Ten years ago today, this was the scene at Concordia University:
The riot was a culmination of more than five years of tensions at Concordia between the radical left-wing CSU groups, which were dominated by members of the pro-Palestinian group SPHR, and pro-Israel groups like Hillel.
Concordia Hillel had invited Benjamin Netanyahu, who at the time was the former Israeli PM, to speak on campus. The radical anti-Israel groups saw this as a reason to mount a mass protest, which quickly turned into a full-fledged riot. Protesters smashed windows, hurled antisemitic slogans at ticket-holders, assaulted and beat up several attendees, and were eventually contained by police. Five people were arrested and faced charges in connection with the riot. The rioting also inspired two documentary films, a rash of ill-advised free speech restrictions on campus, and worldwide infamy for my school.
I’d graduated from Concordia the previous spring, after spending three years on campus dealing with the events that led to that flashpoint, and they were fresh in my mind. As it happened, September 9th 2002 was my first day of my first post-university job, and news of what was happening back at my former campus filtered to me as I was sitting in my new office immersed in training materials.
In a way, the riot was the catalyst that inspired me to start this blog a couple of months later. I focused a lot on the goings-on and events at Concordia for the first couple of years, though the posts eventually tapered off as I gained more distance from my university years. But at the time, as a recent graduate with a lot of friends still directly involved in the day-to-day events on campus, I had a lot to say, and this blog gave me a platform to share news and views about the events that followed.
Now, a decade later, Benjamin Netanyahu is once again Israeli Prime Minister, the radical Left is busy bringing down Quebec governments and staging pots and pans protests, and Concordia University is in the hands of a new generation of student leaders who, since 2003, have been mostly moderates. However, some students have noted that the situation isn’t necessarily any less hostile to Jewish students, just quieter. Concordia has hosted an “Israel Apartheid Week“, an event by the ever-present SPHR, for the past 8 years running. Despite the presence of a couple of new pro-Israel student groups at Concordia, the tensions continue. It’s not difficult to see why Jewish students continue to choose McGill over Concordia by an overwhelming margin.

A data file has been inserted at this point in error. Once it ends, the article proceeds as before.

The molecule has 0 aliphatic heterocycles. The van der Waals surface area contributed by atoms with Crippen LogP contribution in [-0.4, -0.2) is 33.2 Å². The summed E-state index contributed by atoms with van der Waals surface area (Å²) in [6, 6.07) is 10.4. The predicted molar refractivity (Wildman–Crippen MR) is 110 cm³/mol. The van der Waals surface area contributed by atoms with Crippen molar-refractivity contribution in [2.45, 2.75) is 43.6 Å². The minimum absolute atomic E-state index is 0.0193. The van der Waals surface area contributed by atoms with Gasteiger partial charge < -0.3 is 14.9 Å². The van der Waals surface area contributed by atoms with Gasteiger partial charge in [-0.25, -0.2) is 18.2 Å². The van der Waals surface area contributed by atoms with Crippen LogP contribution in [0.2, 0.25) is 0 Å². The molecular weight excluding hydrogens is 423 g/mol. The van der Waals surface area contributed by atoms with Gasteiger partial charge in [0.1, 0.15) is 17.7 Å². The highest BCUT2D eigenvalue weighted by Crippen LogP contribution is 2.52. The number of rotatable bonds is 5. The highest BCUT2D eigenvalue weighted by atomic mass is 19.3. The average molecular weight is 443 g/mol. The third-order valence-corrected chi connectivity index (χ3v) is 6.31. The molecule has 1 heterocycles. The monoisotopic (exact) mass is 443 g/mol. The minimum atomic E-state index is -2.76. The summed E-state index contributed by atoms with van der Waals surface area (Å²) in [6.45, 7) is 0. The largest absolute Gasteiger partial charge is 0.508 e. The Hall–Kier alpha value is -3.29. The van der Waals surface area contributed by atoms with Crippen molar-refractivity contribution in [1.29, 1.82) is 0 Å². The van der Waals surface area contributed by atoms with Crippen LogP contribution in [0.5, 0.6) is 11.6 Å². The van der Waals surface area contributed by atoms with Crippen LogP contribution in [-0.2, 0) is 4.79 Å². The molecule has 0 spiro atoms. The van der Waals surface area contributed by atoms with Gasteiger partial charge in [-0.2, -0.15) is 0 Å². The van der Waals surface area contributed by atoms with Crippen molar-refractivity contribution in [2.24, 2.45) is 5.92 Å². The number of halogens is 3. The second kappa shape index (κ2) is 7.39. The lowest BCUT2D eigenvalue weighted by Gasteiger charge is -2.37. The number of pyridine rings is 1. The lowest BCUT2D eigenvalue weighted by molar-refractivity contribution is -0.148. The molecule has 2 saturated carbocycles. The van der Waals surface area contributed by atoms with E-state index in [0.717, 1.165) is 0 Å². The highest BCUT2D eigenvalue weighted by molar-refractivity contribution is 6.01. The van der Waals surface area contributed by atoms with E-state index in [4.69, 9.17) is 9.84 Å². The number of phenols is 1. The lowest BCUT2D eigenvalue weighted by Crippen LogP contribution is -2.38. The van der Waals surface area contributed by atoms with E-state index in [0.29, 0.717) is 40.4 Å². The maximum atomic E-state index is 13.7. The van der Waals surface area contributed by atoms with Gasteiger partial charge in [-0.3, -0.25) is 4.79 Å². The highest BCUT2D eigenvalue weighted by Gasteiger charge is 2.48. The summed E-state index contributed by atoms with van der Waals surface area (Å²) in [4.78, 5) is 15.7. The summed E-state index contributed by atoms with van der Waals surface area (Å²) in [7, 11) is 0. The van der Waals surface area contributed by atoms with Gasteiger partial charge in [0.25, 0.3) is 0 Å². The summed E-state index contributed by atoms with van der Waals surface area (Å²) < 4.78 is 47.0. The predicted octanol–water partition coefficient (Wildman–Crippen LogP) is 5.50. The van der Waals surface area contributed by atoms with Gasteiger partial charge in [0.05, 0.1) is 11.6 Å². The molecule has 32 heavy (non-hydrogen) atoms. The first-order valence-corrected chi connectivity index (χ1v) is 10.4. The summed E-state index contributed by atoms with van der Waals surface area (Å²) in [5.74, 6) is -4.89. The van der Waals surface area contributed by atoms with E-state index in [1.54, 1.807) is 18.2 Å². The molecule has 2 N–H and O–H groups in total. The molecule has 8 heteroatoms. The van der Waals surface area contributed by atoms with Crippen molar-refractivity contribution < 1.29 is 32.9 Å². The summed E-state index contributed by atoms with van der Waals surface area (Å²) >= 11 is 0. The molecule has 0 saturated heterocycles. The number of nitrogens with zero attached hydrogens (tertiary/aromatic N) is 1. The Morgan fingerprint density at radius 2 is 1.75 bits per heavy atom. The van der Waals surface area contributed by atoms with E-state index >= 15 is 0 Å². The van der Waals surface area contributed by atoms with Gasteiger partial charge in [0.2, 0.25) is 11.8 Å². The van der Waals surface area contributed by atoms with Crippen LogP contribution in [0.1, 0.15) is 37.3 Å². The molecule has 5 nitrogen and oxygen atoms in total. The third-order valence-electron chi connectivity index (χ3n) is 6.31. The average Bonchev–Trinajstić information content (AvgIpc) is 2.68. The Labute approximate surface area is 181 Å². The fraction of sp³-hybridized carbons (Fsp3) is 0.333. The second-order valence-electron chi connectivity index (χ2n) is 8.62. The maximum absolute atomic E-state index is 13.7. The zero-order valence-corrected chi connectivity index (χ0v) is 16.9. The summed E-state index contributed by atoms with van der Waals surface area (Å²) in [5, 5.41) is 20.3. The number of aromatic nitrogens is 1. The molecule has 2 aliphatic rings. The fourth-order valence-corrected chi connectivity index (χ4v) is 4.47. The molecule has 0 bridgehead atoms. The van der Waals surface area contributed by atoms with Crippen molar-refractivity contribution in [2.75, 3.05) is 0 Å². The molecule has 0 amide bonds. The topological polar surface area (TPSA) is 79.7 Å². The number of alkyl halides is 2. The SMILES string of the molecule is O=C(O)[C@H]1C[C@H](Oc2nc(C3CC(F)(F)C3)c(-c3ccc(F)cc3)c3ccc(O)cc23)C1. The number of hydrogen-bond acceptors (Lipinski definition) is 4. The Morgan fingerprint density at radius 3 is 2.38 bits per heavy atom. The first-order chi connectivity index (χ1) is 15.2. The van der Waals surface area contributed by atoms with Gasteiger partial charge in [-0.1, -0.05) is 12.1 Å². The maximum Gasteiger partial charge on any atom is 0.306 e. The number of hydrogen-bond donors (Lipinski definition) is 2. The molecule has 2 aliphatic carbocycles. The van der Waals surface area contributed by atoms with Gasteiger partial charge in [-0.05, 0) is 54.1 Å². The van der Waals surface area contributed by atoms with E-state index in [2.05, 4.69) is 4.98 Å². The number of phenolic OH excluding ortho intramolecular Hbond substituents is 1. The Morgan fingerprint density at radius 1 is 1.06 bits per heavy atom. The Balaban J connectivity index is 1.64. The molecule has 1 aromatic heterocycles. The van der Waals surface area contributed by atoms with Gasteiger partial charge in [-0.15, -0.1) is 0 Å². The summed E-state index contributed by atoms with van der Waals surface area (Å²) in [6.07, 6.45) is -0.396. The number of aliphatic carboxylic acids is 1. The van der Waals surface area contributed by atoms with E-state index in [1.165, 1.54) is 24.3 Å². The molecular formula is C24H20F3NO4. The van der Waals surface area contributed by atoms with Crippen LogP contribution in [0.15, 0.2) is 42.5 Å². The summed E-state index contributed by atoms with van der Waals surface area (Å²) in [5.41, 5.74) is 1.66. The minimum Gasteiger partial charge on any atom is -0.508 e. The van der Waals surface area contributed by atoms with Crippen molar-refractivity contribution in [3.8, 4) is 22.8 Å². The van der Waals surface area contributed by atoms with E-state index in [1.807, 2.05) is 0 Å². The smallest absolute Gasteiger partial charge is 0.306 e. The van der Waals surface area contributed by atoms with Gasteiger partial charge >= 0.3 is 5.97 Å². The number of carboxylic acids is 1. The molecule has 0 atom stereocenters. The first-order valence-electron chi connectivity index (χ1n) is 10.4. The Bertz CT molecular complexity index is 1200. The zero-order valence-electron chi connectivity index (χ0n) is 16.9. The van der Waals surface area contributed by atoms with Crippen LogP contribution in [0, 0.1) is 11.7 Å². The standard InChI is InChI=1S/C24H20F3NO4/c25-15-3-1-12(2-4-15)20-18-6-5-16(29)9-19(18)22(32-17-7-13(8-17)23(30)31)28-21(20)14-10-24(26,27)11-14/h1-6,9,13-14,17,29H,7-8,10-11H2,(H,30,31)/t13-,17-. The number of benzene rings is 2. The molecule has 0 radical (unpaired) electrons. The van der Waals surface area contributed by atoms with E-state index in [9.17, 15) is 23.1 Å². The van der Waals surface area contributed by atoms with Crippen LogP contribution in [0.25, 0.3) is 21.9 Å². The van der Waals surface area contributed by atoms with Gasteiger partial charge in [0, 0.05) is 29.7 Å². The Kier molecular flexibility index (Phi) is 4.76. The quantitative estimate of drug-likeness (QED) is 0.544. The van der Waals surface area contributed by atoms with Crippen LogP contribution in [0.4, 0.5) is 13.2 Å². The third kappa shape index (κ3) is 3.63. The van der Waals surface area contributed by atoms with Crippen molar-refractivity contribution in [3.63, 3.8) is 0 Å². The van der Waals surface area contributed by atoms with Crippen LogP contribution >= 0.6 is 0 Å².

Furthermore, on university campuses across North America and Europe pro-Israel students are still dealing with having their right to free speech denied, barrages of anti-Israel propaganda from campus activist groups, “boycott Israel” events and other such nonsense. A recent study by the University of California, published in July of this year, found that:
“Jewish students are confronting significant and difficult climate issues as a result of activities on campus which focus specifically on Israel, its right to exist and its treatment of Palestinians. The anti-Zionism and Boycott, Divestment and Sanctions (BDS) movements and other manifestations of anti-Israel sentiment and activity create significant issues through themes and language which portray Israel and, many times, Jews in ways which project hostility, engender a feeling of isolation, and undermine Jewish students’ sense of belonging and engagement with outside communities.”
Another report released earlier this year found that “More than 40% of students confirm anti-Semitism on their campus; some 41% of students have encountered anti-Israel remarks made in class by professors.” From North America to Europe, the situation for Jewish students remains pretty grim.
As Quebec students continue to lobby for free or cheaper education, it’s worth asking just what sort of education they will be receiving.